For this purpose, a radio system was developed and evaluated, which uses a unique wake-up strategy to ensure that all sensors can be reached by radio permanently and in real time, but still has a very low energy consumption (Gamm et al., 2010). In contrast to current wireless communication systems (WLAN, Bluetooth, ZigBee), which minimise their energy consumption through periodic deactivation and activation (Kajikawa et al., 2016), this system allows for continuous real-time accessibility with low latencies. Since the individual sensor nodes also communicate with each other, measurement data can be recorded in star or multi-hop topology, if required. This offers the opportunity for an almost unlimited distance coverage in networks and opens the way for a significant reduction of costs. The radio system is robust, simple, efficient, maintenance free, and could be energy self-sufficient by using energy-harvesting technology. Even the radio protocol has been designed to be particularly robust and immune to interference for use in a safety-critical environment, where each measurement value is confirmed bidirectional at the receiver (Saez et al., 2017). The novel combination of these features with the low-power gas sensor enables the installation of the measuring system in inaccessible places as well as usage in a battery-powered mobile environment.
2.2 Gas sensor and catalytic material
The second elementary component is the gas sensor. By using a MEMS-based hotplate, the power consumption of the sensor module (one active and one passive sensor) decreases to approximately 110 mW (Walden et al., 2015). This enables the use of the sensor in mobile applications. Because the suspended MEMS hotplate reaches the working temperature in less than 15 ms, a fast cycling or a fast thermal response is possible. This provides the opportunity for a deep sleep and a fast sensor wake-up, if necessary. The sensor is operated in a Wheatstone bridge to compensate disturbances such as airflow, ambient temperature, and changes in the thermal conductivity of the surrounding medium. One leg of the circuit is set by two 10 kΩ low-temperature-coefficient passive resistors. The other leg consists of two sensing MEMS pellistors. One pellistor is coated with the catalyst and the other serves as reference. A low-noise instrumentation amplifier amplifies the differential output voltage of the bridge.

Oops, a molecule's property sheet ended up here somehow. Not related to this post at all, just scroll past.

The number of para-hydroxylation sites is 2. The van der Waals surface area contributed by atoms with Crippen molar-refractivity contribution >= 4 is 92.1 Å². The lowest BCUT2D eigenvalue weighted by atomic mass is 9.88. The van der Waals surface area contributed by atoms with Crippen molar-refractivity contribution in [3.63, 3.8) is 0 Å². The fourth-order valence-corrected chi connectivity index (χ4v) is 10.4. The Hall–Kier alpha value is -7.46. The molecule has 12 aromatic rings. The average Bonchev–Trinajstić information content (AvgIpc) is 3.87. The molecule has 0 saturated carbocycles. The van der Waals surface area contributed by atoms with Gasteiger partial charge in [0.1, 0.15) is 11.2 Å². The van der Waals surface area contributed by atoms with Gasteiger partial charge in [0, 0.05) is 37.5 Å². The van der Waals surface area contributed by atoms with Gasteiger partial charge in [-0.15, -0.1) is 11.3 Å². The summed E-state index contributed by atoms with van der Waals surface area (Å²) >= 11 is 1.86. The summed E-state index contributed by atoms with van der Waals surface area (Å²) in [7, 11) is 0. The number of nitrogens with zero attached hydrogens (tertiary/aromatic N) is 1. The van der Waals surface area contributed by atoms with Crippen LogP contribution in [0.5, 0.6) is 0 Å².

In addition to the reduction of the power consumption by using a MEMS-based suspended hotplate, the working temperature, which is currently between 400 and 500 ∘C for commercially available sensors, could be decreased to 350 ∘C by the use of a novel catalyst material. Additionally, Walden et al. (2015) have characterised the sensor platform in detail, and they could show that lowering the working temperature by 100 K reduces the power consumption by 16 mW. The sensor requires about 71 mW at 450 ∘C and 55 mW at 350 ∘C. This reduces the power consumption by almost 23 %. The approximately linear behaviour in this temperature range depends on the dominant thermal conduction and the negligible thermal radiation. Commercial pellistors often use noble metal catalysts (Pd, Pt) dispersed on alumina supports with working temperatures exceeding 450 ∘C. This is necessary to reliably detect methane, which is the most inert combustible gas. In contrast to conventional pellistors, we used a non-precious metal oxide as catalyst. Tao et al. (2015) and Shao et al. (2017) described the use of NiCo2O4 as a good candidate for a complete methane oxidation in a temperature region between 300 and 400 ∘C. The gas-sensitive element consists of a low-temperature catalyst without using any precious metal. NiCo2O4 with a Ni:Co molar ratio of 1:2 was synthesised by co-precipitation according to the report by Tao et al. (2015), whereby the catalyst with a nanosheet morphology (Fig. 2, grey) was obtained as verified by scanning electron microscopy (SU-70 DEM). Subsequently, the NiCo2O4 catalyst was wet ground for 10 h in a steel jar with 2 mm steel balls to obtain an inkjet-printable material. The ground catalyst contains both the original nanosheets and the crushed particles (Fig. 2, blue), which should be beneficial to obtain a high surface area. A laser particle size analysis (LB-550, Horiba) confirmed the partial decreasing in particle size due to the grinding process of about 35 %.
The inkjet printing on the MEMS-based hotplate was performed with a DMP 2831 printer (Dimatix FUJIFILM, 2021). As shown in Fig. 1, only parts of the hotplate were covered with the catalytically active ink.